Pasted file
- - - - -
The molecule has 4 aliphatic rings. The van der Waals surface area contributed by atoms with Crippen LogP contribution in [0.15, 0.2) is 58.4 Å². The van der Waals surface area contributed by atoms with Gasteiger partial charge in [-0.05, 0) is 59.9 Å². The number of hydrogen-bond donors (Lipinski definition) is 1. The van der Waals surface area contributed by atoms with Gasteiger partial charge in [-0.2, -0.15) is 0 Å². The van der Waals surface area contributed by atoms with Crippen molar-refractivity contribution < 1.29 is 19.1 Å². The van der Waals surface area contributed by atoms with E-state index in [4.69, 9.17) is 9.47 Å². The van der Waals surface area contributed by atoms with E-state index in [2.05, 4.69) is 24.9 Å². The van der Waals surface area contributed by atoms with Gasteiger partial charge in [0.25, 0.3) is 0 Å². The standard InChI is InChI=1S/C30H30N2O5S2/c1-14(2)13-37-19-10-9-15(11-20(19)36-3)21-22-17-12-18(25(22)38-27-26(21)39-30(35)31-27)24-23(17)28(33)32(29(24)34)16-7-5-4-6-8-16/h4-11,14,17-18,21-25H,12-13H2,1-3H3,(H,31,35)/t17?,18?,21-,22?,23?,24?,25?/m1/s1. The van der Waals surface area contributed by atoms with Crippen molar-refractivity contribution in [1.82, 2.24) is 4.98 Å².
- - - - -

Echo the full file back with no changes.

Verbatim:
The molecule has 4 aliphatic rings. The van der Waals surface area contributed by atoms with Crippen LogP contribution in [0.15, 0.2) is 58.4 Å². The van der Waals surface area contributed by atoms with Gasteiger partial charge in [-0.05, 0) is 59.9 Å². The number of hydrogen-bond donors (Lipinski definition) is 1. The van der Waals surface area contributed by atoms with Gasteiger partial charge in [-0.2, -0.15) is 0 Å². The van der Waals surface area contributed by atoms with Crippen molar-refractivity contribution < 1.29 is 19.1 Å². The van der Waals surface area contributed by atoms with E-state index in [4.69, 9.17) is 9.47 Å². The van der Waals surface area contributed by atoms with E-state index in [2.05, 4.69) is 24.9 Å². The van der Waals surface area contributed by atoms with Gasteiger partial charge in [0.25, 0.3) is 0 Å². The standard InChI is InChI=1S/C30H30N2O5S2/c1-14(2)13-37-19-10-9-15(11-20(19)36-3)21-22-17-12-18(25(22)38-27-26(21)39-30(35)31-27)24-23(17)28(33)32(29(24)34)16-7-5-4-6-8-16/h4-11,14,17-18,21-25H,12-13H2,1-3H3,(H,31,35)/t17?,18?,21-,22?,23?,24?,25?/m1/s1. The van der Waals surface area contributed by atoms with Crippen molar-refractivity contribution in [1.82, 2.24) is 4.98 Å².